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Recently several of our friends have inquired about the process that cruisers must go through when entering another country. Although the exact details may vary from place to place, the basic procedure, as we understand it, goes like this. Upon entering the new country’s waters, or at the very least by the time you near the new country’s harbor that you plan on clearing into, you raise a yellow flag on the flag halyard, hung from the starboard spreader. This flag, known as a Quarantine flag, will remain there until the country’s officials have cleared you in. The harbor master is hailed on the VHF radio, requesting clearance. From there it gets a bit mirky, but I believe instructions will follow, either telling you to stay where you are, or telling the captain to come ashore with the required documentation.

One source for clearance info is the Noonsite website. Once all of the requisite hoops have been jumped through, papers have been stamped and of course, fees have been paid, the Quarantine flag can be lowered and replaced by a Courtesy flag for the country you are visiting.

The image above shows both a Q flag and the Courtesy flag for the US, the first country that we will be visiting. Because of the “friendly” relationship between the US and Canada, the process for entering the US is a bit different I think. As I understand it we can clear in by video phone. I have also read that we must regularly check in with Homeland Security as we travel through the US. We’ll make sure we are up to date on the regs by the time we are ready to leave so that we don’t get in trouble!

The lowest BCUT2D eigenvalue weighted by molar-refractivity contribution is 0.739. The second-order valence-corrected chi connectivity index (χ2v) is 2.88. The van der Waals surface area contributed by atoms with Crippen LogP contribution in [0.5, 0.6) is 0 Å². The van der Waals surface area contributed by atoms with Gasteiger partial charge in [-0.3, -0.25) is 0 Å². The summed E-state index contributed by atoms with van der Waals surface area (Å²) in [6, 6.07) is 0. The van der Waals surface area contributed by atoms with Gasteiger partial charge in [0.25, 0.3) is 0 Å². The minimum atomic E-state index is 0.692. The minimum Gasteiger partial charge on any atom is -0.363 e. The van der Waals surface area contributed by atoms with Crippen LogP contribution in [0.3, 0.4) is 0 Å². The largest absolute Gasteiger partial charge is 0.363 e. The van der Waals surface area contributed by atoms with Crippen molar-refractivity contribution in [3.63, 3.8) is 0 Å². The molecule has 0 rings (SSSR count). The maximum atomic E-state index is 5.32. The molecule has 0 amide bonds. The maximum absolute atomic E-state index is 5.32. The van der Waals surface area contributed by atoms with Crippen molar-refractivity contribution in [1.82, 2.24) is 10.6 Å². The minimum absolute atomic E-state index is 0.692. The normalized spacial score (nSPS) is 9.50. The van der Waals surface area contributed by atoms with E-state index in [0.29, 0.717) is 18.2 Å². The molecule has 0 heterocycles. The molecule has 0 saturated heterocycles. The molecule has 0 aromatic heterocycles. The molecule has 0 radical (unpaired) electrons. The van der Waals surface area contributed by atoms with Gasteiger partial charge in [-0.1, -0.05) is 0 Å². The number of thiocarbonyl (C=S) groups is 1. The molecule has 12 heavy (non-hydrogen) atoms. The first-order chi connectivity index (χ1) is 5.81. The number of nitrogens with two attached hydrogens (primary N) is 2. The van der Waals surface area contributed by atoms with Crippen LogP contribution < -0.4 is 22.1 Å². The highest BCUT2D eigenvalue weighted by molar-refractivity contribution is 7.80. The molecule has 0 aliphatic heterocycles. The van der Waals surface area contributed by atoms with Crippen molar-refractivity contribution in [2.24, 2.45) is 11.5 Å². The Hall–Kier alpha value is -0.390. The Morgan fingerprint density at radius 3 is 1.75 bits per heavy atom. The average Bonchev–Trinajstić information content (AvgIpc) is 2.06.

As for the flags, we went a little overboard on the ones above, buying the deluxe version of the US flag from West Marine. We figured that because they are our neighbors, and we will be there for some time, they deserved a nice flag. 🙂 As for other countries, I think most cruisers attempt to make flags by sewing scraps of colored material together and/or by using fabric paint. We’ll see just how “crafty” we can be.


  1. Get the best Canadian flag you can get. In the breeze it fades and flutters to shreds. We renew our Australian flag each season. In Greece the courtesy flag has to be in good condition or else they will fine you. In Turkey the flag should be larger than any other flags flown from the mast or they get upset.
    The British furl their flag/pennant in the evening because the Navy could not afford to renew it each year. I dont support that because you loose your identity when you are cruising….. but maybe they want to.

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